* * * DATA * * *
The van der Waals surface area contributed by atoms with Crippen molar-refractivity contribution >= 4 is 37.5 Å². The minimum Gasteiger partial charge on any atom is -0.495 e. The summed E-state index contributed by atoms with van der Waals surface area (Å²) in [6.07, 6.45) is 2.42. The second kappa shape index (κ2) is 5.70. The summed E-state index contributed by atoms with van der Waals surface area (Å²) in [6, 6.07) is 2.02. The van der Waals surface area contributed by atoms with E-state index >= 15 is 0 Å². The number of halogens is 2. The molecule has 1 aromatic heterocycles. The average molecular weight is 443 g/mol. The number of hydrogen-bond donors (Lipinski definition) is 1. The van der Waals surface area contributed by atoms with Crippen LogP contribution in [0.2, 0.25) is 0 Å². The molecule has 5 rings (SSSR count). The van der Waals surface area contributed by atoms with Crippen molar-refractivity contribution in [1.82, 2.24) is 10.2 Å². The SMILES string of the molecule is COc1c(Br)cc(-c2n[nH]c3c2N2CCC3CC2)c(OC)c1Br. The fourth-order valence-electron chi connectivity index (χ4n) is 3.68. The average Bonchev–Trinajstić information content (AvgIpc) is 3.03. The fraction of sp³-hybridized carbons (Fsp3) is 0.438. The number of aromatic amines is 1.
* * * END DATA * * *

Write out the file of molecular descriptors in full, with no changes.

The van der Waals surface area contributed by atoms with Crippen molar-refractivity contribution >= 4 is 37.5 Å². The minimum Gasteiger partial charge on any atom is -0.495 e. The summed E-state index contributed by atoms with van der Waals surface area (Å²) in [6.07, 6.45) is 2.42. The second kappa shape index (κ2) is 5.70. The summed E-state index contributed by atoms with van der Waals surface area (Å²) in [6, 6.07) is 2.02. The van der Waals surface area contributed by atoms with E-state index >= 15 is 0 Å². The number of halogens is 2. The molecule has 1 aromatic heterocycles. The average molecular weight is 443 g/mol. The number of hydrogen-bond donors (Lipinski definition) is 1. The van der Waals surface area contributed by atoms with Crippen LogP contribution in [0.2, 0.25) is 0 Å². The molecule has 5 rings (SSSR count). The van der Waals surface area contributed by atoms with Crippen molar-refractivity contribution in [1.82, 2.24) is 10.2 Å². The SMILES string of the molecule is COc1c(Br)cc(-c2n[nH]c3c2N2CCC3CC2)c(OC)c1Br. The fourth-order valence-electron chi connectivity index (χ4n) is 3.68. The average Bonchev–Trinajstić information content (AvgIpc) is 3.03. The fraction of sp³-hybridized carbons (Fsp3) is 0.438. The number of aromatic amines is 1.